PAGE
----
The letter this week signed by 196 consultants who work at University Hospital Galway which states that the hospital is totally unfit for purpose is a damning indictment of our health service and the services in the West of Ireland in particular.

When the A and E unit at Roscommon County Hospital was closed down and when other services were downgraded, including cancer services in Donegal and Sligo, we were told that Galway would be the centre of excellence. I commend the honesty and dedication of these consultants for coming out and speaking their mind and making their views public. UHG has been under pressure for many years because of decisions taken by the HSE who downgraded services elsewhere and then tried to shoe-horn all those services into one unsuitable location.

No one has a problem with centres of excellence and there are better outcomes from those centres, but in this instance that may not be the case according to what these consultants have said this week. Proper planning was absent in this case. It is widely acknowledged by consultants, doctors, health professionals and anyone with a bit of common sense that the 150 acre site at Merlin Park is ideal to be developed as a major hospital and centre of excellence. Until that is done we will continue to put people’s lives in jeopardy as the consultants pointed out this week,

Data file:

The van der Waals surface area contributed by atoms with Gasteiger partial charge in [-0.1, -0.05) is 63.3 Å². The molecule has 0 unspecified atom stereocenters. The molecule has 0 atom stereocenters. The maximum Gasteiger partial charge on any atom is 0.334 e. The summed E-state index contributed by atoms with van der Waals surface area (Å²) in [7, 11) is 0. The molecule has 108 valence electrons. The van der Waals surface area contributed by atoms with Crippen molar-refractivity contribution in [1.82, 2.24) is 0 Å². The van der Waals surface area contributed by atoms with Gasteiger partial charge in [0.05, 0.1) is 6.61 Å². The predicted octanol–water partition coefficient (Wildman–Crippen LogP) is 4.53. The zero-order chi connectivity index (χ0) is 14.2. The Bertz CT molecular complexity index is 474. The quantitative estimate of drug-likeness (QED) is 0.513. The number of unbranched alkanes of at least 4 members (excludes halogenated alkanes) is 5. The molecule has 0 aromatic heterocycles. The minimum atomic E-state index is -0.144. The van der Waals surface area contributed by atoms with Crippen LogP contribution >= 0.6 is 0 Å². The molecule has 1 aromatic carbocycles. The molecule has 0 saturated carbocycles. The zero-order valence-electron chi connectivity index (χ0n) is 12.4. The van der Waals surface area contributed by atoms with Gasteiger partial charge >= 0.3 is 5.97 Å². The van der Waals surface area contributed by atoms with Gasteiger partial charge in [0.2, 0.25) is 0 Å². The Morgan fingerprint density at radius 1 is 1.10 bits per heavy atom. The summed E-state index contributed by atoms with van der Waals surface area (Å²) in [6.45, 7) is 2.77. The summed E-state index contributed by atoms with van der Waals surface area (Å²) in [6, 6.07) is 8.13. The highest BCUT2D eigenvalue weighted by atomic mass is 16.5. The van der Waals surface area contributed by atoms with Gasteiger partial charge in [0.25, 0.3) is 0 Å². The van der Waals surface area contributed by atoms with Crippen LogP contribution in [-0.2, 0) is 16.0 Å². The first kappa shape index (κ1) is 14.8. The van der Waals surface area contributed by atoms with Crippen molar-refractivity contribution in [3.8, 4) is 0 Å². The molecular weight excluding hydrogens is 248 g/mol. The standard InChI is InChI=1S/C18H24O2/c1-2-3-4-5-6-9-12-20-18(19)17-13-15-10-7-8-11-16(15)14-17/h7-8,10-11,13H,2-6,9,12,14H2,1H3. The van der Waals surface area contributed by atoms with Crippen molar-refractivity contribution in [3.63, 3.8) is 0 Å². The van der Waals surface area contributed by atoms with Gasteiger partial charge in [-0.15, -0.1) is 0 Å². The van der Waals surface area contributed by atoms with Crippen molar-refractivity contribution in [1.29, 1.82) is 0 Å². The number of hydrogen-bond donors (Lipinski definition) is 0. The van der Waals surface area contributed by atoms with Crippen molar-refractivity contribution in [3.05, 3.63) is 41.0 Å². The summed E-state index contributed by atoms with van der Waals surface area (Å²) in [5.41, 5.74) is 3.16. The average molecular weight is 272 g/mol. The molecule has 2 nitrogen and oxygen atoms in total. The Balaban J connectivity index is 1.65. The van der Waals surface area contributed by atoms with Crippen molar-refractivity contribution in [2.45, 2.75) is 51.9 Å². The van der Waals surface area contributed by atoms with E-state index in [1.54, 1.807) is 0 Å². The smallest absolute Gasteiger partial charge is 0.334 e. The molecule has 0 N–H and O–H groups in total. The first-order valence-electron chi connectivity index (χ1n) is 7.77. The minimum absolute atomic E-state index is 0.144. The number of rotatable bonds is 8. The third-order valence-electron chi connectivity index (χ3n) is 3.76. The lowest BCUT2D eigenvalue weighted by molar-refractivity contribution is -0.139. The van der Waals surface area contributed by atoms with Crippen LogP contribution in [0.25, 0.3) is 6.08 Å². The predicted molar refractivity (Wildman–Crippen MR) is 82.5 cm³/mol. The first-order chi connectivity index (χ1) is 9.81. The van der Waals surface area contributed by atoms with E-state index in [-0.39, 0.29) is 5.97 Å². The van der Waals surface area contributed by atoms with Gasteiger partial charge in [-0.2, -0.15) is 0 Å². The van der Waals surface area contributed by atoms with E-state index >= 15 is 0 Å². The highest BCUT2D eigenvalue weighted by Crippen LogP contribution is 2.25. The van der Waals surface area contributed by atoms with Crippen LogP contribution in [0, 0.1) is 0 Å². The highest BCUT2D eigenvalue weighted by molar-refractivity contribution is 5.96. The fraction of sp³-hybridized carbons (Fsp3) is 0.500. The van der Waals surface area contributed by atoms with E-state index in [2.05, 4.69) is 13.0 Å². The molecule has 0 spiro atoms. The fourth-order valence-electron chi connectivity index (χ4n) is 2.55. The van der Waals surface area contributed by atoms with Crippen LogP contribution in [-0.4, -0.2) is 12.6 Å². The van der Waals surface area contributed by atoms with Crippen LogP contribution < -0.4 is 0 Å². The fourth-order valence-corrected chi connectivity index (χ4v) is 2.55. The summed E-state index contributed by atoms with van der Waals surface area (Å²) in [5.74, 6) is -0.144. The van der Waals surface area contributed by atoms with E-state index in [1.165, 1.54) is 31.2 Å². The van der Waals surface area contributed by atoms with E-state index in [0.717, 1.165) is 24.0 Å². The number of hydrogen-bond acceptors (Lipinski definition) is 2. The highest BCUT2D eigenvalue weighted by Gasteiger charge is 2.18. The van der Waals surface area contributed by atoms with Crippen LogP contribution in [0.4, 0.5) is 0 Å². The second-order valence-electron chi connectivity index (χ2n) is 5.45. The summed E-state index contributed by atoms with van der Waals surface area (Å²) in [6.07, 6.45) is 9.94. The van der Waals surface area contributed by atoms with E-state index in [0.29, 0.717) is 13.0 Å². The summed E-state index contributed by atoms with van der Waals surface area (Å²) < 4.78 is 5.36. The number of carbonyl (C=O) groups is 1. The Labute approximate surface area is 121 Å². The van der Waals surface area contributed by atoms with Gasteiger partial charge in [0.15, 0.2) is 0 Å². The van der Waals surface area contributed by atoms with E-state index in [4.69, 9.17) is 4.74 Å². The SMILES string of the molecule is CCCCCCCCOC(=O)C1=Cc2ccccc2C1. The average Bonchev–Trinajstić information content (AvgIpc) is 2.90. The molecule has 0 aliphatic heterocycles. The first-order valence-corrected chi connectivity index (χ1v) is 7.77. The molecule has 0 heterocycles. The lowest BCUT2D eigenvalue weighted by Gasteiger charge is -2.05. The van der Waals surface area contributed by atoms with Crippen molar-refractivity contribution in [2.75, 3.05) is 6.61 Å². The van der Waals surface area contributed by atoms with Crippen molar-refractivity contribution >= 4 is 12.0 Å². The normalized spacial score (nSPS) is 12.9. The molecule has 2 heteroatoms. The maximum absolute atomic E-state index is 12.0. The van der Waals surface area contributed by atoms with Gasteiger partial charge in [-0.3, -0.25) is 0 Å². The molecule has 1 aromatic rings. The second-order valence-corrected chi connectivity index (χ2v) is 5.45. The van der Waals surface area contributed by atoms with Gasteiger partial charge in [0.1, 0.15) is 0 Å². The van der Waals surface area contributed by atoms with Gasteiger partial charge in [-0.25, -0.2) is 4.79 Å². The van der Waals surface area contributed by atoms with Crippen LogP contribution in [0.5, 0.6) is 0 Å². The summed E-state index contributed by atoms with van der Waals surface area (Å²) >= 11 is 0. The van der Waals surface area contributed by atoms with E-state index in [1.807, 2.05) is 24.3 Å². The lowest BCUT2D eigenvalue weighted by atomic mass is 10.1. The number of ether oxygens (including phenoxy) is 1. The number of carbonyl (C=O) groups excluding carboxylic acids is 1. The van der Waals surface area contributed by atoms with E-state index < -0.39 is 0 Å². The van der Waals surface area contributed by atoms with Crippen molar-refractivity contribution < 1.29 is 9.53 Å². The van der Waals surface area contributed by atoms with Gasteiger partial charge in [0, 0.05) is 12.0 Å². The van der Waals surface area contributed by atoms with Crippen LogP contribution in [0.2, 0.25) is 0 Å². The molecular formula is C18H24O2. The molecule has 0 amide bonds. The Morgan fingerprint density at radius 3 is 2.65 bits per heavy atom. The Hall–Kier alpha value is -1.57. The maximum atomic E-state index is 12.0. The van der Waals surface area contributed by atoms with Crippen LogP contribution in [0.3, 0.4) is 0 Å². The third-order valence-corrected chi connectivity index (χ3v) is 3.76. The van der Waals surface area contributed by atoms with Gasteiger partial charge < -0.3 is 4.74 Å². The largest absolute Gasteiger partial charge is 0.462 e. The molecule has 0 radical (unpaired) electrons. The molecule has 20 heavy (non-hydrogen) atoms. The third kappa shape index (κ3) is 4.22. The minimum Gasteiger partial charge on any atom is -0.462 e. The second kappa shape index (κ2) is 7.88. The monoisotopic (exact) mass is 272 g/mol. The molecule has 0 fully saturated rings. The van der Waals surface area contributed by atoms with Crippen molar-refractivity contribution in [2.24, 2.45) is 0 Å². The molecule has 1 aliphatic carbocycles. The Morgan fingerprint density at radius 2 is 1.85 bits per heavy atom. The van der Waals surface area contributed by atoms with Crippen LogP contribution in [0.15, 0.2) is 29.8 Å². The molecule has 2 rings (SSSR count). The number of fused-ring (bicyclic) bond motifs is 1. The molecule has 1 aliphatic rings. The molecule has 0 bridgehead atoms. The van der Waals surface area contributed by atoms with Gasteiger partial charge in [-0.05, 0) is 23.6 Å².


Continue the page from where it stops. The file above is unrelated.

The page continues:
Of course that development would take many years to bring to fruition and in the interim the Minister need to urgently ensure that a new A and E unit at UHG is built immediately. The lack of proper planning means that we lurching from one crisis to another and what was needed several years ago was the foresight to tackle this problem in a proper way. If that was done we would not be in the crisis we are now. The current site of UHG is clearly unsuitable. There is no room at the current site for any proper development.

A number of national newspapers and others scoffed at me and others on a number of occasions when we said that there should be funding for major infrastructural projects in rural Ireland and in the West in particular. This is just one such badly needed project that proves that we were right after all.

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